While the early generations of Manchester residents “were always alive to their religious duties,” the same could not always be said about their political commitments. On one occasion in the 1650s, the town was “complained of” by the Massachusetts General Court for not sending a representative to that august body. Two other times in the ensuing few years, the town was again identified as being delinquent in its governmental obligations, and once, a temporary surrogate had to be appointed to act on the community’s behalf.
Politics and religion aside, Manchester has always been known for its natural beauty. From Hurd, we know that the town’s dense woodlands were home to an extraordinary variety of plants and trees, including the lovely magnolia that would later give its name to an adjacent Gloucester neighborhood, And, it was said, anyone who tasted the waters of the Saw Mill Brook that flows through Manchester “can never permanently absent himself from this town.”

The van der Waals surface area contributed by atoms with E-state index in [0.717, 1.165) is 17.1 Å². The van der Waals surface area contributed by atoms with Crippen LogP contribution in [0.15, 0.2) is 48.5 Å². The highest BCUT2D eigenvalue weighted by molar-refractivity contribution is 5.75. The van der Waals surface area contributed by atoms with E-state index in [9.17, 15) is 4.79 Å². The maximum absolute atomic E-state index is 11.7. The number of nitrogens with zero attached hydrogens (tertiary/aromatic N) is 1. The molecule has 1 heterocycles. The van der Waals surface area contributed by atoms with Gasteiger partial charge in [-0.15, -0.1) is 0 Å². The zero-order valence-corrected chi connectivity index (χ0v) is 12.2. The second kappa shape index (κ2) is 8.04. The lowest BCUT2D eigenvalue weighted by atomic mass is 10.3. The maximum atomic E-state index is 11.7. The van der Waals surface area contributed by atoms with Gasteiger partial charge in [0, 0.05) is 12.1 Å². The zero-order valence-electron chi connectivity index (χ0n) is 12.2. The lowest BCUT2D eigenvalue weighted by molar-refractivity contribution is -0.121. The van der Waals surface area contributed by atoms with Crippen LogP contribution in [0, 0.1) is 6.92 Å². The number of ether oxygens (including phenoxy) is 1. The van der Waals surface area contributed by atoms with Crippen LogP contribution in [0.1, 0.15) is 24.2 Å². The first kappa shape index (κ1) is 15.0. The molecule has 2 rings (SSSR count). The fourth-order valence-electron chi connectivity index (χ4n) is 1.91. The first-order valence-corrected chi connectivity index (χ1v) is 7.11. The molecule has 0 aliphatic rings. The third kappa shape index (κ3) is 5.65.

But it was Manchester’s “capacious” harbor, with its “numerous creeks, beaches and picturesque headlands,” including the famed Singing Beach, that drew many to settle here. For the better part of two centuries, that harbor was alive with ships coming and going, either off to the Grand Banks to fish or to distant ports to trade. As late as 1815, notes the author, there were approximately 50 ship captains living in Manchester.
They were a hardy lot these mariners. Young Tom Leach sailed for the first time with his captain father aboard a local vessel and one particularly cold morning showed up on deck wearing a pair of mittens made for him by his doting mother. Casting sentiment to the winds, Capt. Leach tore the gloves off his son’s hands and threw them into the ocean. Fishermen don’t wear mittens, young Tom was told.